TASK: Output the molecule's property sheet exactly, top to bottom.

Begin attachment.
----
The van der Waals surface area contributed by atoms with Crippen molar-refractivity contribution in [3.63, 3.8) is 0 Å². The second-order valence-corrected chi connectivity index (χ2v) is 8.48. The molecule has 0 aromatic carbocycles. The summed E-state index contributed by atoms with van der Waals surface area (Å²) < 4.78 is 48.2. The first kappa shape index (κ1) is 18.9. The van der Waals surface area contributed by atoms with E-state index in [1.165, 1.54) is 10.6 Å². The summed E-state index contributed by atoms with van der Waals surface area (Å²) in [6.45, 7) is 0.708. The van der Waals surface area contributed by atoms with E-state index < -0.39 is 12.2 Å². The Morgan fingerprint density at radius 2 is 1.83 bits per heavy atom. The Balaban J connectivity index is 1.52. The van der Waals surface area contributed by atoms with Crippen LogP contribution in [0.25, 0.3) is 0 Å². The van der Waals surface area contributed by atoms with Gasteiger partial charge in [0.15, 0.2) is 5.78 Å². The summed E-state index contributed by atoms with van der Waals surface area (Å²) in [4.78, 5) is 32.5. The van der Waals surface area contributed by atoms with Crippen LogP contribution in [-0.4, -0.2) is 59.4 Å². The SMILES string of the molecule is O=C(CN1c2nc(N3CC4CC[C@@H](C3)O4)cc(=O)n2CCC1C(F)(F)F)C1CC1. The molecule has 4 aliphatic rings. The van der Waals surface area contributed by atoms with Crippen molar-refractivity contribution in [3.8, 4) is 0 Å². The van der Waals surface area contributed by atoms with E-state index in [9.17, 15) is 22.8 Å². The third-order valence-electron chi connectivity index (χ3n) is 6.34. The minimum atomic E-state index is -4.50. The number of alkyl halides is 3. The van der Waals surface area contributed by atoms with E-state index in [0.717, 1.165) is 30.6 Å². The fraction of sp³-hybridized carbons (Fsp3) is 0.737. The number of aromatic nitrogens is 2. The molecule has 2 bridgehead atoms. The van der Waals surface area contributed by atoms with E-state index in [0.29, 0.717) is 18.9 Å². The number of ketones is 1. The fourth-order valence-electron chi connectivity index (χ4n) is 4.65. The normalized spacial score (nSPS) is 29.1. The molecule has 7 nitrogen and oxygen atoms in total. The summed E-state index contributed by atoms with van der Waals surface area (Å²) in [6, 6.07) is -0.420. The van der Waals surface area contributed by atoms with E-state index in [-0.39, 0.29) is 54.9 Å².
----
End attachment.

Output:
The van der Waals surface area contributed by atoms with Crippen molar-refractivity contribution in [3.63, 3.8) is 0 Å². The second-order valence-corrected chi connectivity index (χ2v) is 8.48. The molecule has 0 aromatic carbocycles. The summed E-state index contributed by atoms with van der Waals surface area (Å²) < 4.78 is 48.2. The first kappa shape index (κ1) is 18.9. The van der Waals surface area contributed by atoms with E-state index in [1.165, 1.54) is 10.6 Å². The summed E-state index contributed by atoms with van der Waals surface area (Å²) in [6.45, 7) is 0.708. The van der Waals surface area contributed by atoms with E-state index < -0.39 is 12.2 Å². The Morgan fingerprint density at radius 2 is 1.83 bits per heavy atom. The Balaban J connectivity index is 1.52. The van der Waals surface area contributed by atoms with Crippen LogP contribution in [0.25, 0.3) is 0 Å². The van der Waals surface area contributed by atoms with Gasteiger partial charge in [0.15, 0.2) is 5.78 Å². The summed E-state index contributed by atoms with van der Waals surface area (Å²) in [4.78, 5) is 32.5. The van der Waals surface area contributed by atoms with Crippen LogP contribution in [-0.4, -0.2) is 59.4 Å². The SMILES string of the molecule is O=C(CN1c2nc(N3CC4CC[C@@H](C3)O4)cc(=O)n2CCC1C(F)(F)F)C1CC1. The molecule has 4 aliphatic rings. The van der Waals surface area contributed by atoms with Crippen molar-refractivity contribution in [3.8, 4) is 0 Å². The van der Waals surface area contributed by atoms with E-state index in [9.17, 15) is 22.8 Å². The third-order valence-electron chi connectivity index (χ3n) is 6.34. The minimum atomic E-state index is -4.50. The number of alkyl halides is 3. The van der Waals surface area contributed by atoms with E-state index in [0.717, 1.165) is 30.6 Å². The fraction of sp³-hybridized carbons (Fsp3) is 0.737. The number of aromatic nitrogens is 2. The molecule has 2 bridgehead atoms. The van der Waals surface area contributed by atoms with E-state index in [0.29, 0.717) is 18.9 Å². The number of ketones is 1. The fourth-order valence-electron chi connectivity index (χ4n) is 4.65. The normalized spacial score (nSPS) is 29.1. The molecule has 7 nitrogen and oxygen atoms in total. The summed E-state index contributed by atoms with van der Waals surface area (Å²) in [6, 6.07) is -0.420. The van der Waals surface area contributed by atoms with E-state index in [-0.39, 0.29) is 54.9 Å².